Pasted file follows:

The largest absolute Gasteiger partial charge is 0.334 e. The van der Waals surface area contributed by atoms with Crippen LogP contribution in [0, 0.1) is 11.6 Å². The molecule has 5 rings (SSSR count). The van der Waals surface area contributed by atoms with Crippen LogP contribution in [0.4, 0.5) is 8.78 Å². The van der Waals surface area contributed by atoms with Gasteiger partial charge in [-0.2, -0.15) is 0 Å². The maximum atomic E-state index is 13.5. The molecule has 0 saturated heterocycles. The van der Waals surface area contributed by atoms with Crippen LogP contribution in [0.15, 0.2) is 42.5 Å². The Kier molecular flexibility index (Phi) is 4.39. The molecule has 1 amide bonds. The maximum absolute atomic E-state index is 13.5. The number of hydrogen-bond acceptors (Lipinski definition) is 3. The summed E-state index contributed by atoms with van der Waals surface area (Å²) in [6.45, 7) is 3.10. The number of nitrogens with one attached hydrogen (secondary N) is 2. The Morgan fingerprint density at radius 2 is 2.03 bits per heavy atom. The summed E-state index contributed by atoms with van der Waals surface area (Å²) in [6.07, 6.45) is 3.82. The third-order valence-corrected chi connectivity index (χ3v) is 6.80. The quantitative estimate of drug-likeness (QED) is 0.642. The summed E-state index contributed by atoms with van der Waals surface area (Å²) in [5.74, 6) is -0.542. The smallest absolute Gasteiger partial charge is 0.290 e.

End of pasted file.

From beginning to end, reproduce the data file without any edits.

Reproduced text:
The largest absolute Gasteiger partial charge is 0.334 e. The van der Waals surface area contributed by atoms with Crippen LogP contribution in [0, 0.1) is 11.6 Å². The molecule has 5 rings (SSSR count). The van der Waals surface area contributed by atoms with Crippen LogP contribution in [0.4, 0.5) is 8.78 Å². The van der Waals surface area contributed by atoms with Gasteiger partial charge in [-0.2, -0.15) is 0 Å². The maximum atomic E-state index is 13.5. The molecule has 0 saturated heterocycles. The van der Waals surface area contributed by atoms with Crippen LogP contribution in [0.15, 0.2) is 42.5 Å². The Kier molecular flexibility index (Phi) is 4.39. The molecule has 1 amide bonds. The maximum absolute atomic E-state index is 13.5. The number of hydrogen-bond acceptors (Lipinski definition) is 3. The summed E-state index contributed by atoms with van der Waals surface area (Å²) in [6.45, 7) is 3.10. The number of nitrogens with one attached hydrogen (secondary N) is 2. The Morgan fingerprint density at radius 2 is 2.03 bits per heavy atom. The summed E-state index contributed by atoms with van der Waals surface area (Å²) in [6.07, 6.45) is 3.82. The third-order valence-corrected chi connectivity index (χ3v) is 6.80. The quantitative estimate of drug-likeness (QED) is 0.642. The summed E-state index contributed by atoms with van der Waals surface area (Å²) in [5.74, 6) is -0.542. The smallest absolute Gasteiger partial charge is 0.290 e.